President’s Perspective: Invitation to Corporate Worship

President’s Perspective: Invitation to Corporate Worship

According to Pew Research Center (PRC) 2018, consistent church attendance is declining in the United States and evidently in the Seventh-day Adventist Church. In my understanding, regular presence is attending Sabbath services 3-4 times per month.

The top ten reasons people consider when attending church are: “To become closer to God (81%); so, their children will have a moral foundation (69%); to become a better person (68%); for comfort in times of trouble or sorrow (66%); they find the sermons valuable (59%); to be part of a faith community (57%); to continue their family’s religious traditions (37%); they feel obligated to go (31%); to meet new people or socialize (19%); and, to please their family, spouse or partner (16%)” (

Concurrently, according to PRC, the top reasons for missing regular worship services are: “they practice their faith in “other ways” (37%); they are not believers (28%); no reason is “very important” (26%); they haven’t found a house of worship they like (23%); they don’t like the sermons (18%); they don’t feel welcome (14%); they don’t have the time (12%); poor health or mobility (9%); no house of worship in their area (7%)” (

Nevertheless, according to the Bible, the number one reason we attend church is not for spiritual entertainment but to corporately worship God. He is the One who invites us in His presence. “It is not men whom we are to exalt and worship; it is God, the only true and living God, to whom our worship and reverence are due” (Evangelism, 133).

From the beginning, God created the Sabbath day for unique spiritual fellowship with Him and one another. He wants to share His holiness with us, transforming our lives according to His character. In Psalm 100, David clearly states: “Worship the Lord with gladness; come before him with joyful songs” (Ps 100:2). See the imperative language used? It’s not optional. It doesn’t depend on whether we feel comfortable or not, or whether we have any other obligations.

There is always a place for individual acts of devotion in the context of our relationship with God. Still, nothing can replace the privilege and the sacred duty of corporate worship. David expressed his joy of being part of the worship service: “I was glad when they said to me, ‘Let us go to the house of the Lord’” (Ps 122:1).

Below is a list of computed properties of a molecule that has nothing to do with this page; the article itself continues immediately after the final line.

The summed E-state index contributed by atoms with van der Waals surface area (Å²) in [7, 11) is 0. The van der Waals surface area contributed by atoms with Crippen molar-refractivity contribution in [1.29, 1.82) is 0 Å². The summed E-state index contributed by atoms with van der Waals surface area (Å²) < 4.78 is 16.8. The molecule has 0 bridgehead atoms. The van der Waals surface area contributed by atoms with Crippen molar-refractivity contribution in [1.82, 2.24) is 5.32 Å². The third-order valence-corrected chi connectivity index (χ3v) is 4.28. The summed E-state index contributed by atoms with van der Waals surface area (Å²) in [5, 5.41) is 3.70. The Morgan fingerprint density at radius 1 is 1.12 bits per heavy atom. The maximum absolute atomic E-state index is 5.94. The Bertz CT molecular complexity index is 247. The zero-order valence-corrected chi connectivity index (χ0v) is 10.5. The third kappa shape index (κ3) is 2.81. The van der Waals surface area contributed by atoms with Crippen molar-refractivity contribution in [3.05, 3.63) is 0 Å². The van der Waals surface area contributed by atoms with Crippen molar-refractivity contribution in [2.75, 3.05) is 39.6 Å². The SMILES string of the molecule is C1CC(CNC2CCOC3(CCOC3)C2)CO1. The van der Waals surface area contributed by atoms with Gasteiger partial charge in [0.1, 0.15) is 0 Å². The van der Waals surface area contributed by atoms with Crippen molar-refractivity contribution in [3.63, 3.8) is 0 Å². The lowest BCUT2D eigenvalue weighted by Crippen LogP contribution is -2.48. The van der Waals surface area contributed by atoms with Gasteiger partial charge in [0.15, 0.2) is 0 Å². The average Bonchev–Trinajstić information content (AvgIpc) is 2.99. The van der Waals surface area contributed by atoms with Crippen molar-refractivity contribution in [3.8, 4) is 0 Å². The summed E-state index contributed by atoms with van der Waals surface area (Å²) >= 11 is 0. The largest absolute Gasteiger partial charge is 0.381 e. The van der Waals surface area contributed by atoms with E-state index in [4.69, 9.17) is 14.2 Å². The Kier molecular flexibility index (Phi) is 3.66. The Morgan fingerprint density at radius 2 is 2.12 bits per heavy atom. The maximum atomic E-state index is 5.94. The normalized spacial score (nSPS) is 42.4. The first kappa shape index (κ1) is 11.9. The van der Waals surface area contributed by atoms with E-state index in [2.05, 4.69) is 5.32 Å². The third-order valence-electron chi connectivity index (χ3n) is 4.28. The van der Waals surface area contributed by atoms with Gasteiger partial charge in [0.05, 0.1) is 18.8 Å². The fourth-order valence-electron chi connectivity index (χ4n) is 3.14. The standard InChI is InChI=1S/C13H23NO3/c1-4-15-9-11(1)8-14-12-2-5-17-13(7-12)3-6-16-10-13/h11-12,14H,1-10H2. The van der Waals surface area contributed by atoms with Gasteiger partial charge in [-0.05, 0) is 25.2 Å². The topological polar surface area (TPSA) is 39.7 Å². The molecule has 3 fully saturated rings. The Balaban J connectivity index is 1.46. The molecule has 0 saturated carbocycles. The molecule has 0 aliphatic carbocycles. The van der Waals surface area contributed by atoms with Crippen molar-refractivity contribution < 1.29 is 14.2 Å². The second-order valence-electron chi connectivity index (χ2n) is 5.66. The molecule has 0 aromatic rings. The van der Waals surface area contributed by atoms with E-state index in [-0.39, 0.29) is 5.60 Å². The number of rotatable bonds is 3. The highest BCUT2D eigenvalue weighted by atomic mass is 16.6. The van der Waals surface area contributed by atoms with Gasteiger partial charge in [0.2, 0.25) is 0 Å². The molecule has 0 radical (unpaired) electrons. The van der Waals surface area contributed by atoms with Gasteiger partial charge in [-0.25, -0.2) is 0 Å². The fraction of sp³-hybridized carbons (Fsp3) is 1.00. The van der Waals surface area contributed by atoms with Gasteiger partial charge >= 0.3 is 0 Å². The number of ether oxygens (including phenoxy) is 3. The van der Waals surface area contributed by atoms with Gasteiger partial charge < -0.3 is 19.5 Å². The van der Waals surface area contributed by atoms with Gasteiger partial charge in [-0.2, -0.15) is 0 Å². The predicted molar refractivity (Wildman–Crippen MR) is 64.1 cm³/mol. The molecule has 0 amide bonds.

Foreseeing spiritual and moral apathy at the end times, the apostle Paul is even more direct: “And let us consider how to stir up one another to love and good works, not neglecting to meet together, as is the habit of some, but encouraging one another, and all the more as you see the Day drawing near” (Heb 10:24–25).

Collective worship encourages new converts and those who experience difficult times. As parts of the Body of Christ, we are called to edify each other and grow our faith by observation and role modeling. Worship is contagious and inspires even non-believers to dedicate their lives to God. Consequently, true believers always want to spend the sacred time of the Sabbath at the special place where God invites us to worship. Ultimately, collective worship on Sabbath anticipates the great gathering in heaven, where we will praise and worship God for eternity.

I love to worship on Sabbath with our Wisconsin church family. I am always looking forward to joining in praises, prayers, and responding to God’s invitation to spiritual revival. I also invite you, and your family, to join us every Sabbath and meet Jesus, uniquely according to His promise: “For where two or three are gathered together in My name, I am there in the midst of them” (Matt. 18:20).

“Let us go into His tabernacle; Let us worship at His footstool” (Ps. 132:7).

Titus Naftanaila, President